Poor is an associate professor of photography at California State University, Sacramento. Since 2011, she has taught photo history at San Quentin. Her work with the inmates focuses on the various ways people leave behind evidence of their existence and how the U.S. manages crime, punishment and rehabilitation. She also produces a radio storytelling project called the San Quentin Prison Report Radio Project.

Poor’s work has been exhibited at the San Jose Museum of Art; the Institute of Contemporary Art, San Jose; the San Francisco Museum of Modern Art; the San Diego Museum of Contemporary Art; the Museum of Photographic Arts in San Diego; the Corcoran Gallery of Art, Washington, D.C.; and the Haines Gallery in San Francisco. Her work is also featured in the collections of several museums and galleries.

The Fairbanks Gallery, 220 S.W. 26th St., Corvallis, is open 8 a.m. to 5 p.m. Monday through Friday. The exhibit is free and open to the public.

The School of Arts & Communication’s Visiting Artists and Scholars Lecture series brings world-renowned artists and scholars to campus to interact with students so they can learn what is required of a professional artist or scholar.

Media Contact: 
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Julia Bradshaw, julia.bradshaw@oregonstate.edu, 541-737-5014

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An example of work Nigel Poor does with inmates at San Quentin State Prison. Credit: Nigel Poor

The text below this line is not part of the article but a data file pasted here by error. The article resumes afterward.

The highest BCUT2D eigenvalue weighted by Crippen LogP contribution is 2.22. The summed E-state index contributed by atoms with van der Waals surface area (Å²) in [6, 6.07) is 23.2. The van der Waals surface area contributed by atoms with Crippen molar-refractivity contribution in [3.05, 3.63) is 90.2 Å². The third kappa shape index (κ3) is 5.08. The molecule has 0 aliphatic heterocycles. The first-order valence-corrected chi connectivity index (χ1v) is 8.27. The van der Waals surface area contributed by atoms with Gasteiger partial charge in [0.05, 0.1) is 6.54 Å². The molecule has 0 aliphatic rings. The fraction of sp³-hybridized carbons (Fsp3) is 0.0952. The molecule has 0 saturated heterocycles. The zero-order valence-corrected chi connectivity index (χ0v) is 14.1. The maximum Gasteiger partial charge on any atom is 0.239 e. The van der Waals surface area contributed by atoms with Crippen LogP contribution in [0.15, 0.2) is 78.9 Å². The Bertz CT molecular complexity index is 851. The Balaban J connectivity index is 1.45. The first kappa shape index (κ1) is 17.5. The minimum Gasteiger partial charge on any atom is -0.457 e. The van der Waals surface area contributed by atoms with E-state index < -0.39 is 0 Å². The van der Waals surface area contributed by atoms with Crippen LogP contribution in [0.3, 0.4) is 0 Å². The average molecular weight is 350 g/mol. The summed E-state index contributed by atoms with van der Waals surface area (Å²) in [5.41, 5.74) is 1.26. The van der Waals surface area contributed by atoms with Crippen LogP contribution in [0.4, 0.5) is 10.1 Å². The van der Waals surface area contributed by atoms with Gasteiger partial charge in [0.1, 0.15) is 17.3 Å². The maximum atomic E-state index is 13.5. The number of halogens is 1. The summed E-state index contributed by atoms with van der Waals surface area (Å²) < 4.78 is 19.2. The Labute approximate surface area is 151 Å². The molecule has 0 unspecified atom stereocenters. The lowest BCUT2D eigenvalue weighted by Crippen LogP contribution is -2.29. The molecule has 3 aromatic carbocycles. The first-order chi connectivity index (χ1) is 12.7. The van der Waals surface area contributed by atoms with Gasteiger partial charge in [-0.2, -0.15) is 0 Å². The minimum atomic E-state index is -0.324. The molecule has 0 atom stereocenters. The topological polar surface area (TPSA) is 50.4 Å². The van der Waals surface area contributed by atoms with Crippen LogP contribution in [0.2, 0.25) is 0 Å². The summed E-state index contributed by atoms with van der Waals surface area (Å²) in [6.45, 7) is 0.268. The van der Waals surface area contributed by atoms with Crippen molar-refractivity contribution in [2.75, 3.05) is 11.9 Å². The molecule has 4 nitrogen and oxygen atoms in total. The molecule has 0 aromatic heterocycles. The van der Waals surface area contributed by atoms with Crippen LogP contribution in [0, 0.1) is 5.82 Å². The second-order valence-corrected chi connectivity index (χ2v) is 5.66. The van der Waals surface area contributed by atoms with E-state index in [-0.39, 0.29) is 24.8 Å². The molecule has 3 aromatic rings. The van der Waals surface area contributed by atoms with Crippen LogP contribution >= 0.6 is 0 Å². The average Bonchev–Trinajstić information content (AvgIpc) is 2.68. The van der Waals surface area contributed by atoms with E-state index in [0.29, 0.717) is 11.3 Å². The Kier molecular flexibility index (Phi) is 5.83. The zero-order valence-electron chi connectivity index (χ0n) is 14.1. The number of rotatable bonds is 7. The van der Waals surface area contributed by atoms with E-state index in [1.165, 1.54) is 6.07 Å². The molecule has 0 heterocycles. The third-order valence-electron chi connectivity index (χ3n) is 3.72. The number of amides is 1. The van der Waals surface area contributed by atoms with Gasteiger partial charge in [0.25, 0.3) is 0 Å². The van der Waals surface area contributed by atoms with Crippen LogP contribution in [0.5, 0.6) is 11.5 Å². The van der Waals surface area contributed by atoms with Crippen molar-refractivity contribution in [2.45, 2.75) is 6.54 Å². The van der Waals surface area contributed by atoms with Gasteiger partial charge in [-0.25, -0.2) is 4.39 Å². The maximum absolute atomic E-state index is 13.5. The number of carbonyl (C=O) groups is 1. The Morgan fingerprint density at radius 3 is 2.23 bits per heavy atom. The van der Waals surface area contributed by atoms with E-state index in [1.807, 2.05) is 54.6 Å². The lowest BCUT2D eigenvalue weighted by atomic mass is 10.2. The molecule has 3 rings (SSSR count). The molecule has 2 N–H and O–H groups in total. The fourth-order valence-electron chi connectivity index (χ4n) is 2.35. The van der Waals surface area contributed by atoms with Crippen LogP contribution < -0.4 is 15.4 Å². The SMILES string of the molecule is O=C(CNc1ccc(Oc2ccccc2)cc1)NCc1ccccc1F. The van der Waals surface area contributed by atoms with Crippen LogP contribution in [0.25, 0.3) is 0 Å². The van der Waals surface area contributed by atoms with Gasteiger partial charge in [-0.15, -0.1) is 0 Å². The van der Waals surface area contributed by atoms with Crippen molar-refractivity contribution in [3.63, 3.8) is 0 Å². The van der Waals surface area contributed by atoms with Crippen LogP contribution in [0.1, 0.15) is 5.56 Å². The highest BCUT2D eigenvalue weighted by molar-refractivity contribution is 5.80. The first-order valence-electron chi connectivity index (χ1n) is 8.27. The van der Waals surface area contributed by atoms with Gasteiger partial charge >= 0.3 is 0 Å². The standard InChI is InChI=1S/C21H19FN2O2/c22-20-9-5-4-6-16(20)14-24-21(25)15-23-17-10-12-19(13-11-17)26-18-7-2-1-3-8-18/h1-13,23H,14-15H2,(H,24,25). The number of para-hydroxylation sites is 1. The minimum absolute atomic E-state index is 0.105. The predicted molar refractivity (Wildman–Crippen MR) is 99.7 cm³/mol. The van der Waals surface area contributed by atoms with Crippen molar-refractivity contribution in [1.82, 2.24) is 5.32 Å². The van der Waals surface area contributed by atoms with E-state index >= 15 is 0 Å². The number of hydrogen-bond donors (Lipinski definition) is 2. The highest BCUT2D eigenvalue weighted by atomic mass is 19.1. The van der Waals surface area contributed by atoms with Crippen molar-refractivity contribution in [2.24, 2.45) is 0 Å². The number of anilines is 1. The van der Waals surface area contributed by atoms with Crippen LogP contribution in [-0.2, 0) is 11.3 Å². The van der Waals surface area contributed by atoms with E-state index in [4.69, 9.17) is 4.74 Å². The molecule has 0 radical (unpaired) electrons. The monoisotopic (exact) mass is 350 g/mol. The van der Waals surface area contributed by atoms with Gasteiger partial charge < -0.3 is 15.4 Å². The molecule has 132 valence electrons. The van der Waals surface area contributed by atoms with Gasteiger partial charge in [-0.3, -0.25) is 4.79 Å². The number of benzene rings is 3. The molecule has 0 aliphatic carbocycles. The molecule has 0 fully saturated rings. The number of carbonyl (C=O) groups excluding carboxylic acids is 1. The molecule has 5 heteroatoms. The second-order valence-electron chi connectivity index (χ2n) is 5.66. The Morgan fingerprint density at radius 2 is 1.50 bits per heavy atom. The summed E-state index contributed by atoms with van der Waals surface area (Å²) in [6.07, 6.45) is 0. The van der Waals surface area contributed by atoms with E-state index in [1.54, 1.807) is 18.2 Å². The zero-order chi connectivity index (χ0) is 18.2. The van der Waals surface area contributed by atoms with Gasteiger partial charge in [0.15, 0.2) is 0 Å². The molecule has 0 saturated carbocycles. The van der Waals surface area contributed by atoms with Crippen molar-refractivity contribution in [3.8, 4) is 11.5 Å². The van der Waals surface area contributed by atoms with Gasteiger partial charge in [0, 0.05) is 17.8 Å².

Nigel Poor

No evidence that water birth poses harm to newborns, new OSU study finds

CORVALLIS, Ore. – There is no evidence that water births, where a baby is intentionally born under water in a tub or pool, poses any increased harm to the child, Oregon State University researchers have found.

Researchers examined outcome data for more than 6,500 midwife-attended water births in the United States and found that newborns born in water were no more likely to experience low Apgar scores, require transfer to the hospital after birth or be hospitalized in their first six weeks of life, than newborns who were not born in water.

The results were published this week in the Journal of Midwifery and Women's Health. The study is believed to be the largest study of water births to date and the first to examine the practice in the United States, said lead author, Marit Bovbjerg, an epidemiology instructor in the College of Public Health and Human Sciences at OSU. 

“The findings suggest that water birth is a reasonably safe, low-intervention option for women who face a low risk of complications during the birthing process,” Bovbjerg said. “These are decisions that should be made in concert with a medical professional.”

Co-authors of the study are Melissa Cheyney, a medical anthropologist and associate professor in OSU’s College of Liberal Arts, and Courtney Everson, a former OSU graduate student who recently completed her doctorate.

For the study, researchers analyzed birthing outcome data collected from 2004 through 2009 by the Midwives Alliance of North America Statistics Project, commonly referred to as MANA Stats. Most of the nearly 17,000 women in the study were attended by Certified Professional Midwives, who provided detailed reports on their cases from their medical records.

More than 6,500 women in the database gave birth in water, either at home or in a free-standing birthing center. The outcomes in those births were compared to the outcomes for non-water births. The study compared only births at home or in a birthing center and not those in hospitals. 

The researchers found that babies born in water were no more likely to require transfer or admission to a hospital, nor were the mothers who gave birth in water. However, the researchers found an 11 percent increase in perineal tearing among mothers who gave birth in water.